Tennis great Maria Sharapova announced her retirement from the sport on Feb. 26, 2020, officially putting an end to her illustrious career spanning 19 professional years. Sharapova, who won five Grand Slams (Wimbledon in 2004, the US Open in 2006, the Australian Open in 2008, the French Open in 2012 and the French Open again in 2014) and a silver medal at the 2012 London Olympics, to name a few accomplishments, announced the news in an essay for Vanity Fair. And on the topic of her next chapter, she revealed, ” … there are a few simple things I’m really looking forward to: A sense of stillness with my family. Lingering over a morning cup of coffee. Unexpected weekend getaways. Workouts of my choice (hello, dance class!).” But just because Sharapova is looking forward to this next phase, it doesn’t mean she’ll lose her love of tennis. “Tennis showed me the world—and it showed me what I was made of,” she penned. “It’s how I tested myself and how I measured my growth. And so in whatever I might choose for my next chapter, my next mountain, I’ll still be pushing. I’ll still be climbing. I’ll still be growing.”
Now that the athlete is out of the game, there are questions about how she’ll fare financially going forward. The answer? Maria Sharapova’s post-retirement net worth will likely take care of all her needs.
Maria Sharapova is rolling in the dough
When you win a Grand Slam, you receive some hefty prize money. In 2019, for instance, the U.S. Open boasted a record prize of $57 million, with the winners of the men’s and women’s singles receiving $3.85 million each, per Market Watch. Maria Sharapova won five Grand Slams so that already puts her at roughly $19 million, which doesn’t include the other championship money she has banked throughout the years. But this figure is nothing compared to her reported net worth of $175 million, which she largely accrued via endorsements. Her most lucrative partnership? Nike, with the tennis pro scoring an eight-year deal worth a reported $70 million. In addition to Nike, she appeared in commercials for Land Rover and Canon, scored endorsements with Gatorade and Tropicana, and was named a brand ambassador for Porsche, to name a few deals. What’s more? Sharapova is the founder and CEO of the candy line Sugarpova, which launched in 2012.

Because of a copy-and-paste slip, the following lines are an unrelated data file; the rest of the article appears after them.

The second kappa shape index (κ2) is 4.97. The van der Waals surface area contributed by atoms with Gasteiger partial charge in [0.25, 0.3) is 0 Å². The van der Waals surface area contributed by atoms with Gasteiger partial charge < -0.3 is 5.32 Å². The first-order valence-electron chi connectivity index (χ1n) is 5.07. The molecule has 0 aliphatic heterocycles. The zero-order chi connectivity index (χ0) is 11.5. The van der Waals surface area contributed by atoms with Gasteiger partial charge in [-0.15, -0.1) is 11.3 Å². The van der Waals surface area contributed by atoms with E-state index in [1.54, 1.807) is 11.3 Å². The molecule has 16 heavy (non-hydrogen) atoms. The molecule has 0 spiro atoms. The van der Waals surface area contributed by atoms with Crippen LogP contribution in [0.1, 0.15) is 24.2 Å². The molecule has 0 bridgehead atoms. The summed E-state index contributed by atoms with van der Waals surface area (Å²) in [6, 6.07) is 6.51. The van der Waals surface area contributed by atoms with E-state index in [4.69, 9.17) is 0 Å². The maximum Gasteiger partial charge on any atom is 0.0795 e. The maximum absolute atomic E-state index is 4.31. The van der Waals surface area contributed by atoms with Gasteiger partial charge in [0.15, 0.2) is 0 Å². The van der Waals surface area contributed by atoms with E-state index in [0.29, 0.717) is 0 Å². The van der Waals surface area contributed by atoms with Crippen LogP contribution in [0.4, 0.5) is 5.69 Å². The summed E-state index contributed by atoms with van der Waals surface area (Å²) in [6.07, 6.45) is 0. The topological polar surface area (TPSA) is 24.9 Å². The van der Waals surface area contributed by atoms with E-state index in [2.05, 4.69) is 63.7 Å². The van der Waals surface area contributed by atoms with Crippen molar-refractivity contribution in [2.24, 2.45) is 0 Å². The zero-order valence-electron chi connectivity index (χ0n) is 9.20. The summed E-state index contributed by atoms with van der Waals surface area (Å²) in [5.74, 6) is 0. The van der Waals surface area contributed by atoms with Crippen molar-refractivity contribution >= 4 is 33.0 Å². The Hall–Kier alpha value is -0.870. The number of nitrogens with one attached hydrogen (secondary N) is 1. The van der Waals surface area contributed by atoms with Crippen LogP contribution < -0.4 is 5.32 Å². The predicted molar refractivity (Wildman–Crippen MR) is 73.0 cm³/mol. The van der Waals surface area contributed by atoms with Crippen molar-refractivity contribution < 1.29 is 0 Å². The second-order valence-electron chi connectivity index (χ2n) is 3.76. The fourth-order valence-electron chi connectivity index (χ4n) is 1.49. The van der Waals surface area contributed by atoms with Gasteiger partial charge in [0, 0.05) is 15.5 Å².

Perhaps Sharapova’s good fortune is due to her realism, as she touched on in a 2018 conversation with CNBC. “When you’re young and you’re successful and you’re doing well and things are automatic for you in your life, you tend to think that that will continue for years on end,” she said. “It’s important to also be realistic about what can happen tomorrow; about injuries; about someone leaving your company; about another company coming in and being a competitor of yours.”
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